A Guide for Rabbis, Teachers and Torah Students to Study and Teach the Parashat Hashavua through the Eyes of its Most Important Translator By Stanley M. Wagner and Israel Drazin Based on the five volume, Onkelos on the Torah (Genesis-Deuteronomy),
Understanding the Bible Text , by Israel Drazin and Stanley M. Wagner, published by Gefen Publishing House,Jerusalem/New York, 2006
BEHA’ALOTKHA (CHAPTER 8:1)
12:16)SUMMARY OF THE TORAH PORTION
The kindling of the menorah after its construction according to the vision of Moses; theLevites are consecrated before assuming their sacred responsibilities; the Israelitesobserve the Passover in the wilderness for the first and only time; the laws pertaining to
the “Second Passover,” for those who could not observe it at its appointed time; the journeys of the Israelites in the wilderness would be determined by the movement of the cloud that hovered over the Tabernacle; how the silver trumpets were sounded and for what occasions; the order and procedure for dismantling the Israelite camp and marching on the Israelite’s first trek during their sojourn in the wilderness; the people complain about their conditions and are punished by God; unmoved by the punishment, the people crave meat, precipitating another Israelite opposition and objection that frustrates Moses;God punishes the Israelites again; God orders Moses to appoint seventy elders to assist him; Miriam and Aaron speak ill of Moses, and Miriam is punished; Moses beseeches God to cure her, but she must first be quarantined for seven days.
VERSES INCORPORATED IN THE LITURGY BIBLICAL CONTEXT AND CONTEMPORARY RELEVANCE
There are many biblical phrases and passages that have been incorporated into Jewish liturgy. To cite a few examples:
vayechulu hashamayim (Genesis 2:1-3); az yashir (Exodus 15:1-18); the three paragraphs of the Shema (Deuteronomy 6:49;)
Deuteronomy 11:13-21 and Numbers 15:37-41); and mah tovu
(Numbers 24:5). They were selected, it must beassumed, because they convey reminders of important Torah principles, historical events,or lofty descriptions of the Jewish people that the compilers of the Siddur felt requiredconstant reinforcement.There are two such verses in our parashah.The first is recited every time the Torah is taken out of the Ark for a public reading and the second is read when the Torah is returned to the Ark. This recitation endows these verses with a prominence that merits ourattention, and it will be worthwhile to focus on how the targumist treats these verses.Furthermore, a Masoretic addition to the Torah text in the form of inverted nuns, one before the verses and one immediately following the verses, a phenomenon not repeated elsewhere in the Pentateuch and found only in Psalms
107:21-26, where there are sixinverted nuns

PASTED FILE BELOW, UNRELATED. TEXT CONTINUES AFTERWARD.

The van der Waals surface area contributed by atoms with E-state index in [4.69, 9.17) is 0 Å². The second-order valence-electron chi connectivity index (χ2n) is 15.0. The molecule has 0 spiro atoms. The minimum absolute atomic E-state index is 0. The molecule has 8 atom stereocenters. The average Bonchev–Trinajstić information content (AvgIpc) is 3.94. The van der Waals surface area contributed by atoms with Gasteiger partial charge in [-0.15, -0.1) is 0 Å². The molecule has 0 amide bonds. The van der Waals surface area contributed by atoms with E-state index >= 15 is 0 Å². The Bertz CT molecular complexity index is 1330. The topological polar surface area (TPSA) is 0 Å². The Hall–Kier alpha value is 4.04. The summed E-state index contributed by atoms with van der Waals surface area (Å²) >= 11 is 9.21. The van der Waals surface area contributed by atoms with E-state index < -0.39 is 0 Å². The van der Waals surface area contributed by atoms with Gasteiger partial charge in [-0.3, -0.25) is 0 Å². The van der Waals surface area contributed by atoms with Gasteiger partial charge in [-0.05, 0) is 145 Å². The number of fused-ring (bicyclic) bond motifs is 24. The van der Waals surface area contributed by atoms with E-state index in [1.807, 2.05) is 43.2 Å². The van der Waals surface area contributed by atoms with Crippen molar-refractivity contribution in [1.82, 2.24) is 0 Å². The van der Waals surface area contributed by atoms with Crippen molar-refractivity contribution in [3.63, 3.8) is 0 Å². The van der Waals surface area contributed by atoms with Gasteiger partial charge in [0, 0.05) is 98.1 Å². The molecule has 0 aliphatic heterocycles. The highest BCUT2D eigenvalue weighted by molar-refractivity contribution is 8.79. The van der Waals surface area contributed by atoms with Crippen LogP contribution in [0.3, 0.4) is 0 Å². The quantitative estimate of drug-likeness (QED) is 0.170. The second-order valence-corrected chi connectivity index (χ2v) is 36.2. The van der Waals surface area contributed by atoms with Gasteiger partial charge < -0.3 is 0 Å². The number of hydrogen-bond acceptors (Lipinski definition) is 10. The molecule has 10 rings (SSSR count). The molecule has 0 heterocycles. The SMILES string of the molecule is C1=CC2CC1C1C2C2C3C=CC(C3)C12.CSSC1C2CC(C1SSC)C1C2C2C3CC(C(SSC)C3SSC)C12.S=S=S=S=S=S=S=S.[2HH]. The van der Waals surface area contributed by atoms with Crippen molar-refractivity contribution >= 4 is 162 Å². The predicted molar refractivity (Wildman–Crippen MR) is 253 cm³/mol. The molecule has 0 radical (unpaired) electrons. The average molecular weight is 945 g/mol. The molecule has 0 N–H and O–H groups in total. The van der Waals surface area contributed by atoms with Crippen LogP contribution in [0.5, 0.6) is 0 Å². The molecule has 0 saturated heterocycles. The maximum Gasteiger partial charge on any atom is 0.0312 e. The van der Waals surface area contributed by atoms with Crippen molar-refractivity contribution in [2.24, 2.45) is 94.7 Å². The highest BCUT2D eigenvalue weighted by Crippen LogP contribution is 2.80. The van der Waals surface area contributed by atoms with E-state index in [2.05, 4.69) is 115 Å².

, also encourages our understanding.These verses appear after the Torah informs us that the Israelites traveled in the wilderness only “whenever the cloud departed from the Tent . . .
and in the place where the cloud settled, there the Israelites settled” (9:17 pages 82 and 83).
The two verses are:
It happened that when the ark set out, Moses said: “Reveal Yourself, Lord , and scatter your enemies. Let your foes flee before you” (10:35). When it rested, he said: “Return, Lord. Let your glory reside among the ten thousand thousands of Israel” (10:36) (Onkelos translation).
Some of the differences of opinion concerning the reason for the inverted nuns are outlined in our commentary (page 93, continuing on page 92):Two inverted letters (both times “nun”) enclose verses 35 and 36, but they are not recorded or noted by Onkelos. While it is obvious that the letters were inserted toinform the reader of a problem, or to supply some information, we no longer know with any degree of certainty what the letters signify. Various ideas have beenpresented. The following are some of them: (1) Sifrei relates that Rabbi Judah theprince, who compiled the Mishnah around 200 CE, understood that the two versesconstituted a separate book. This would make Numbers consist of three books (i.e.,the book up until the first “nun,” the book consisting of the two verses enclosed by the “nuns,” and the book after the second “nun”) and the entire Torah of seven volumes. No satisfactory reason has been given for the number seven other than that Proverbs 9:1 speaks about wisdom housing seven pillars. The name “Pentateuch,” meaning “five books,” as does the Hebrew equivalent Chumash, show that this idea of seven books of the Torah did not gain acceptance. However, Baruch Epstein (TorahTemimah) suggests that the Midrash may only mean that these two verses are sosignificant that they could be a separate book. (2) Sifrei suggests that the inverted “nuns” inform us that these two verses belong after Numbers 2:17, which speaks about the march of the Israelites “each in position, by their standards.” (3) Ehrlich (Mikra Ki-Pheschuto) suggests combining items 1 and 2 as follows: Rabbi Judah was